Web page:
The opposition's last hopes to weaken the ruling party's hold on power collapsed Wednesday, with official returns showing the party winning the presidency and an overwhelming congressional majority.
The nearly completed vote count showed that the Institutional Revolutionary Party, or PRI, had won an unprecedented gamble - keeping its 65-year hold on power while cleaning up the worst excesses of the electoral system.Mexican and foreign election monitors said Tuesday that they found a wide range of irregularities, ranging from pressure on voters to outright fraud in some areas. But they said the problems probably would not have affected the outcome.
"We are facing a historic opportunity to create a government for the common good in which the interests of all are recognized," said the PRI's Ernesto Zedillo, who won election to a six-year term.
With 88.12 percent of the votes counted, Zedillo had 50.08 percent - just shy of the 50.4 percent that President Carlos Salinas de Gortari won in 1988 elections widely considered fraudulent.
Diego Fernandez de Cevallos of the conservative National Action Party followed with 26.81 percent, and Cuauhtemoc Cardenas of the leftist Democratic Revolution Party had 17.03 percent.
The turnout, above 77 percent, was far higher than the 50 percent many had expected.
Final results were due Wed-nes-day.
Opposition parties had hoped to hold the PRI below 50 percent in Congress for the first time since the party was founded in 1929, forcing it to negotiate with other parties to pass legislation.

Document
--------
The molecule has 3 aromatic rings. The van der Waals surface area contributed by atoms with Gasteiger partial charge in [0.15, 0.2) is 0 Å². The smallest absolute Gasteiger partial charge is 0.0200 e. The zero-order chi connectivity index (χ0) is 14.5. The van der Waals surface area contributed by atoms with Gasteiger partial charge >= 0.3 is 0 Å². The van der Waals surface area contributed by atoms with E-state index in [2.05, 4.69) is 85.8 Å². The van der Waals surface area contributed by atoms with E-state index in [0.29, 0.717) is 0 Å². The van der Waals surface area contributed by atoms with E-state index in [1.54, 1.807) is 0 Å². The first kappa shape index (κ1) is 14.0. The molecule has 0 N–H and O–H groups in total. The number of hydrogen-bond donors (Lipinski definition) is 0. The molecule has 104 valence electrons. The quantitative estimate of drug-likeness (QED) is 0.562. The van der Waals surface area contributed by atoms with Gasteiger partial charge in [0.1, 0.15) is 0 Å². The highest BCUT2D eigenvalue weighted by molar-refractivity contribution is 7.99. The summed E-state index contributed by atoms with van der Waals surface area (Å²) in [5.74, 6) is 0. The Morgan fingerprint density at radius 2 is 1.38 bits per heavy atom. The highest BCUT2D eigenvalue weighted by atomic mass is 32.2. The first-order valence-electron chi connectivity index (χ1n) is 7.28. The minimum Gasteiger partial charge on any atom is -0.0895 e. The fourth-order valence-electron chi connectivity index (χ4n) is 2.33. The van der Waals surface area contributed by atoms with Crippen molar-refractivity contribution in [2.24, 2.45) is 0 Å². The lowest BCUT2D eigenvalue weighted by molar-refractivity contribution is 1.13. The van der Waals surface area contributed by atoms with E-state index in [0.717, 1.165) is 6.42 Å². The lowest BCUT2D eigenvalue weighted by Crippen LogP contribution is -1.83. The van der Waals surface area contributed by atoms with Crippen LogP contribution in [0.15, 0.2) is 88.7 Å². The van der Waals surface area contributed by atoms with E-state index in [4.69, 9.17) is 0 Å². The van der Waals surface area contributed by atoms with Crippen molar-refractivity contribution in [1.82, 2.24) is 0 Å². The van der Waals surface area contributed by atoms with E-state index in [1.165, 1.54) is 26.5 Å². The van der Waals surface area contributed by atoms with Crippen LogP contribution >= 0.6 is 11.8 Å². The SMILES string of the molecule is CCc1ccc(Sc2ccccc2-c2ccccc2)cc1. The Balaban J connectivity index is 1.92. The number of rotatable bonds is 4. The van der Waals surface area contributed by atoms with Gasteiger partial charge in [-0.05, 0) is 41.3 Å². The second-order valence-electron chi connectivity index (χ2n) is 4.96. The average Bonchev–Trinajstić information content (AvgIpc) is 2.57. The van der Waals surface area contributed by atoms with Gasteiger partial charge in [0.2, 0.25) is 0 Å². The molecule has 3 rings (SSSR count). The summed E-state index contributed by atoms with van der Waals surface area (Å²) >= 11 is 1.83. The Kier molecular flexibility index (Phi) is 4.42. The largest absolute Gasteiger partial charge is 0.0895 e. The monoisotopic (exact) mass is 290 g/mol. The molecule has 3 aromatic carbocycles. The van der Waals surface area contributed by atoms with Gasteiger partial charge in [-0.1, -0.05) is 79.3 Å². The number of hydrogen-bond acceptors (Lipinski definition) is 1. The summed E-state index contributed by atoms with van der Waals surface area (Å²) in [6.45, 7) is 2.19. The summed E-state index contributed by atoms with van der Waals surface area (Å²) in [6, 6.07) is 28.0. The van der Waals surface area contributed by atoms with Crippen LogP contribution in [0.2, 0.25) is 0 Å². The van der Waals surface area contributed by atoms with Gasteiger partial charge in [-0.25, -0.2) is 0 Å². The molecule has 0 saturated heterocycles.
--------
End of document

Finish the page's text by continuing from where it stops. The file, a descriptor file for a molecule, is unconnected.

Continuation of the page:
But the Federal Electoral Institute said late Tuesday the PRI was leading in a whopping 278 of 300 congressional races and in virtually all 64 Senate races. Another 200 seats in Congress and 32 in the Senate will be divided according to vote percentages for the nine parties.
Under new election reforms, no party will be allowed the two-thirds majority needed to modify the constitution, but the PRI is likely to come just short of that.
The election was the most-scrutinized in Mexican history, with 82,000 observers at the polls. It was also carried out under reforms that put a nonpartisan panel in charge of the voting and imposed stiff new penalties for fraud.
Fernandez praised the reforms but complained of "millions of votes extracted through pressure, threats and double-dealings by an officialism which refuses to disappear."
"No further changes in the legislation are needed," he said. "What is needed are changes in conduct, modifications in consciousness."
He said that if media coverage had not been slanted in favor of the PRI, he would have won "without doubt."